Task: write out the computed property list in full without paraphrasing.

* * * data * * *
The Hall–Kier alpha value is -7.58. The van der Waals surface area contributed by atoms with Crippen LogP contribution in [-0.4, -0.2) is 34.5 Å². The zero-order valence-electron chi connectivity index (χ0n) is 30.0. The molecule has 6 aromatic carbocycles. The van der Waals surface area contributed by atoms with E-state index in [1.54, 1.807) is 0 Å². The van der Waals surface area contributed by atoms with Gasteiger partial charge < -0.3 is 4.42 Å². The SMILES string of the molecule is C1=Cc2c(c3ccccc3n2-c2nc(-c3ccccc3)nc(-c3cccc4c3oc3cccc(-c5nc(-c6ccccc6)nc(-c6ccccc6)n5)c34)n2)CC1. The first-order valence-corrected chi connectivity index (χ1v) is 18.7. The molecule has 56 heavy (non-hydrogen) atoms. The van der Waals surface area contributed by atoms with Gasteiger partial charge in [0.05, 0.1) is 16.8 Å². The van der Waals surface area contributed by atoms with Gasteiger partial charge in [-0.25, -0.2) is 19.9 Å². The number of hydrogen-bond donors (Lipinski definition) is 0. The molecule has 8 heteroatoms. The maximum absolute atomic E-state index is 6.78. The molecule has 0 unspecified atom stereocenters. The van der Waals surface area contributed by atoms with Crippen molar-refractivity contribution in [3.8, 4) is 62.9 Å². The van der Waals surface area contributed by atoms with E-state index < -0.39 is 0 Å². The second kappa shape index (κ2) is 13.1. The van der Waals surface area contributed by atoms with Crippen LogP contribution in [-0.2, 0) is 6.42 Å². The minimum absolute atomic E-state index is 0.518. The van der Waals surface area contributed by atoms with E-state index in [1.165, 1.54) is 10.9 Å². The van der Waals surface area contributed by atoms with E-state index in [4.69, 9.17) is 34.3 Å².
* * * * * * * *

The Hall–Kier alpha value is -7.58. The van der Waals surface area contributed by atoms with Crippen LogP contribution in [-0.4, -0.2) is 34.5 Å². The zero-order valence-electron chi connectivity index (χ0n) is 30.0. The molecule has 6 aromatic carbocycles. The van der Waals surface area contributed by atoms with E-state index in [1.54, 1.807) is 0 Å². The van der Waals surface area contributed by atoms with Gasteiger partial charge < -0.3 is 4.42 Å². The SMILES string of the molecule is C1=Cc2c(c3ccccc3n2-c2nc(-c3ccccc3)nc(-c3cccc4c3oc3cccc(-c5nc(-c6ccccc6)nc(-c6ccccc6)n5)c34)n2)CC1. The first-order valence-corrected chi connectivity index (χ1v) is 18.7. The molecule has 56 heavy (non-hydrogen) atoms. The van der Waals surface area contributed by atoms with Gasteiger partial charge in [0.05, 0.1) is 16.8 Å². The van der Waals surface area contributed by atoms with Gasteiger partial charge in [-0.25, -0.2) is 19.9 Å². The number of hydrogen-bond donors (Lipinski definition) is 0. The molecule has 8 heteroatoms. The maximum absolute atomic E-state index is 6.78. The molecule has 0 unspecified atom stereocenters. The van der Waals surface area contributed by atoms with Crippen molar-refractivity contribution in [3.8, 4) is 62.9 Å². The van der Waals surface area contributed by atoms with E-state index < -0.39 is 0 Å². The second kappa shape index (κ2) is 13.1. The van der Waals surface area contributed by atoms with Crippen LogP contribution in [-0.2, 0) is 6.42 Å². The minimum absolute atomic E-state index is 0.518. The van der Waals surface area contributed by atoms with E-state index in [1.165, 1.54) is 10.9 Å². The van der Waals surface area contributed by atoms with E-state index in [4.69, 9.17) is 34.3 Å².